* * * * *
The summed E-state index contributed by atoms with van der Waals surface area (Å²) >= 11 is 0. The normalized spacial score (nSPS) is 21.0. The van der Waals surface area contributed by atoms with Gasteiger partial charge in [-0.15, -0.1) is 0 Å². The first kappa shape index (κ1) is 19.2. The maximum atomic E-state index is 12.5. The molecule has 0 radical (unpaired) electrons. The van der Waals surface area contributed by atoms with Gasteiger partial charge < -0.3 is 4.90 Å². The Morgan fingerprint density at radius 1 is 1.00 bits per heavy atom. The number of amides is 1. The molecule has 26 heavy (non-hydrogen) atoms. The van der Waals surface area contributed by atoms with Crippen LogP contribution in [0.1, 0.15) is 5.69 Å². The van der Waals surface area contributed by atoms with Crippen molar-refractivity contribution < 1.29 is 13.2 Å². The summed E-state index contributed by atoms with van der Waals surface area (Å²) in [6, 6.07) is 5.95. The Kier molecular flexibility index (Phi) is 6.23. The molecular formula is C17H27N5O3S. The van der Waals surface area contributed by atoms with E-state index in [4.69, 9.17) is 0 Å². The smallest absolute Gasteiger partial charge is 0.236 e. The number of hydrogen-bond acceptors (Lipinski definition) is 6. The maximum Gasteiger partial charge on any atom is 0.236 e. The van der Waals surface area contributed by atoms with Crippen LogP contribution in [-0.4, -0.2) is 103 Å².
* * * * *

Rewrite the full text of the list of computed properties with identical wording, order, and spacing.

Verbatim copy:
The summed E-state index contributed by atoms with van der Waals surface area (Å²) >= 11 is 0. The normalized spacial score (nSPS) is 21.0. The van der Waals surface area contributed by atoms with Gasteiger partial charge in [-0.15, -0.1) is 0 Å². The first kappa shape index (κ1) is 19.2. The maximum atomic E-state index is 12.5. The molecule has 0 radical (unpaired) electrons. The van der Waals surface area contributed by atoms with Gasteiger partial charge < -0.3 is 4.90 Å². The Morgan fingerprint density at radius 1 is 1.00 bits per heavy atom. The number of amides is 1. The molecule has 26 heavy (non-hydrogen) atoms. The van der Waals surface area contributed by atoms with Crippen LogP contribution in [0.1, 0.15) is 5.69 Å². The van der Waals surface area contributed by atoms with Crippen molar-refractivity contribution < 1.29 is 13.2 Å². The summed E-state index contributed by atoms with van der Waals surface area (Å²) in [6, 6.07) is 5.95. The Kier molecular flexibility index (Phi) is 6.23. The molecular formula is C17H27N5O3S. The van der Waals surface area contributed by atoms with E-state index in [4.69, 9.17) is 0 Å². The smallest absolute Gasteiger partial charge is 0.236 e. The number of hydrogen-bond acceptors (Lipinski definition) is 6. The maximum Gasteiger partial charge on any atom is 0.236 e. The van der Waals surface area contributed by atoms with Crippen LogP contribution in [-0.4, -0.2) is 103 Å².